German Theater Students Put on Live Show for Final Project

German Theater Students Put on Live Show for Final Project

Final exams in college: everyone is wary of them. But not the students in Morgan Koerner’s German theater course. Every two years, Koerner offers a course that culminates in a live performance in German, and this year was no exception. The students of German 468 recently performed “Dada siegt! Dada scheitert! [Dada wins! Dada fails!]” for a standing-room-only crowd in the College’s Wells Fargo Auditorium this week.

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Student actors perform in the final project for German 468. Photo credit: Daniel Delgado Diaz.

“In my experience, the final public performance is a tremendous motivator for students to gain a better understanding of the material, improve their German and overcome their own inhibitions and become more confident speakers,” said Koerner, associate professor and chair of the Department of German and Russian Studies. “I am still riding a wave of euphoria from this week’s show. The students, German majors and minors with little to no acting experience, were simply amazing.”

This year’s show was a 60-minute, cabaret-style performance of different scenes that reflected the course readings on German Expressionism and Dadaism, the latter of which celebrates its 100-year anniversary this spring. Over the course of the first nine weeks, the students worked through the readings and completed creative writing, directing, and acting assignments. After spring break, they revisited their work and selected “numbers” for the performance, including Expressionist and Dadaist poetry, two “trailers” for film versions of an Expressionist short story, a “Dada soirée,” and a 20-minute version of Georg Kaiser’s 1916 play From Morn to Midnight that included their own associative riffs on and critiques of the original play.

The packed audience guffawed and applauded throughout the performance, willingly participated in a “Dada symphony” of improvised sound noises and broke into a standing ovation after the performance’s anarchic conclusion. As one audience member, German 201 student Gabriele Stahnke, summarized: “When the show opened with a humorous reenactment of the poetic crisis of language, I was already almost in tears laughing. When the actors jumped up on the tables, I was in shock. And when the troupe took their final bow I was saddened, saddened to watch such a great show come to its close.”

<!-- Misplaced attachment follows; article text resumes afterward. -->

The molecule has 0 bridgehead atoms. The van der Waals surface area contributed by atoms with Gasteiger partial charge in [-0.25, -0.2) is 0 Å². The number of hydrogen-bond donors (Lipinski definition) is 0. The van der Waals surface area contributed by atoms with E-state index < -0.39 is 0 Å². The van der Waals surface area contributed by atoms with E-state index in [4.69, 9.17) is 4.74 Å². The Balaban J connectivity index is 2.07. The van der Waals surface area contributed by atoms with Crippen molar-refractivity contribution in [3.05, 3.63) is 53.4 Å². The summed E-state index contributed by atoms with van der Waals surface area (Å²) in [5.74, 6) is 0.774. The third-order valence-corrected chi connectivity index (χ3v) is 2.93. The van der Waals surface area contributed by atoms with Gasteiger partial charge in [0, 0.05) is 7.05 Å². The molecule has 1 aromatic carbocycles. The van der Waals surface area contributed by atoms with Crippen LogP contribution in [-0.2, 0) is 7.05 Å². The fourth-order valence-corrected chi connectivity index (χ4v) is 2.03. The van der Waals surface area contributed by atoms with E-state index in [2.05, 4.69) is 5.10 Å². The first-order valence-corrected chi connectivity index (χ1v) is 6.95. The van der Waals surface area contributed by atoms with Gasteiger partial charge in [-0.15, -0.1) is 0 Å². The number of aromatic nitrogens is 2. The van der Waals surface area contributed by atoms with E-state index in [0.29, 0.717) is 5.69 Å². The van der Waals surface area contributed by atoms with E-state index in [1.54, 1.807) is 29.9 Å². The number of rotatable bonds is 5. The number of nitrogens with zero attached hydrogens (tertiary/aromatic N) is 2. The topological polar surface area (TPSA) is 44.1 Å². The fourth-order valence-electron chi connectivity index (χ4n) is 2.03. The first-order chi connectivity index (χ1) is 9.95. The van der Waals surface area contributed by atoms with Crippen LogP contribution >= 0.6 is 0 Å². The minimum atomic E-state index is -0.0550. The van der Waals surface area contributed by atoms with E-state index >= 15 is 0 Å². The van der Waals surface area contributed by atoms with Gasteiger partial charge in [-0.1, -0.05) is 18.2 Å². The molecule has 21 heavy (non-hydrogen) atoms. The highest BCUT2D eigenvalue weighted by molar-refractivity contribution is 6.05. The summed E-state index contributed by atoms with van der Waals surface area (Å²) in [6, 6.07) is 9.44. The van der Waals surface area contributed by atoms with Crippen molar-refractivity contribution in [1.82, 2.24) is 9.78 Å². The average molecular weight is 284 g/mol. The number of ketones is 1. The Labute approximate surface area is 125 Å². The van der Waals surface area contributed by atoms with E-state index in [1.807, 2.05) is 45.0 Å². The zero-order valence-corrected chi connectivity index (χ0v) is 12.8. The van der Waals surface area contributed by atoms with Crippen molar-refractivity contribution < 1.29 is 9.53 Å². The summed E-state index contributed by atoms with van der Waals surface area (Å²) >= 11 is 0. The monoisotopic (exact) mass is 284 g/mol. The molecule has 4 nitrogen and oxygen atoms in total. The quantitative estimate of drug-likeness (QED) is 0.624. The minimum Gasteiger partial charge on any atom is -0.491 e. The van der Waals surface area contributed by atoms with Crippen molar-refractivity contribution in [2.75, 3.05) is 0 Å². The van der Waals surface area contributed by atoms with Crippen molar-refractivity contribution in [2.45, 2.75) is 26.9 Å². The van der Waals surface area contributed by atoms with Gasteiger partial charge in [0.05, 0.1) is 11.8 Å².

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German professor Morgan Koerner (center in black) sits amid a standing-room-only crowd prior to the performance. Photo credit: Daniel Delgado Diaz.

After the show, the students who performed spoke highly of the show as both an educational and transformative experience. Leah Knappertz, a sophomore German major, pointed out that “acting out what we learned in class really helped me to understand what we were actually reading. It was so helpful too because this type of art wasn’t meant to be studied in a traditional classroom setting, it was meant to be taught in an active environment.”

Bradford MacGillivray, a senior international business major and German minor agreed. For him, the approach of learning-by-doing led to insights he would have otherwise missed: “I saw the 2013 show before I enrolled at the College. I had no context, and I didn’t know what to expect then. Now, participating in the class has allowed me to make sense of this puzzling kind of theater, and to realize that there really was a rhyme and reason to it all.”

Alexandra Harrell, a double major in international studies and history and a double minor in German and French, described the transformation that took place during the semester: “Towards the beginning of the semester, most of us were really unsure about acting and the whole idea of performing in front of a large audience. At the end, all of the us came out of the comfort zone and everyone truly gave it their all. Plus everyone’s German improved and everyone gained more confidence speaking German out loud. From just one class, we formed great, and hopefully long-lasting friendships! It was probably one of the most formative moments of my college career and I’m sad that it’s coming to a close.”

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Students in German 468 entertain as part of their final project for the course. Photo credit: Daniel Delgado Diaz.

With praise like this and such a well-visited and celebrated performance, students are already asking when the next course will be.

Koerner just smiles at the praise: “I hope to do this every year in the near future, but right now spring 2018 will be the next date. And 2018 will mark the 100-year anniversary of the German revolution of 1918-19, and the 50-year anniversary of the events of 1968 in Germany, so I’m pretty sure I won’t be able to resist doing a theater course on revolution and political theater.”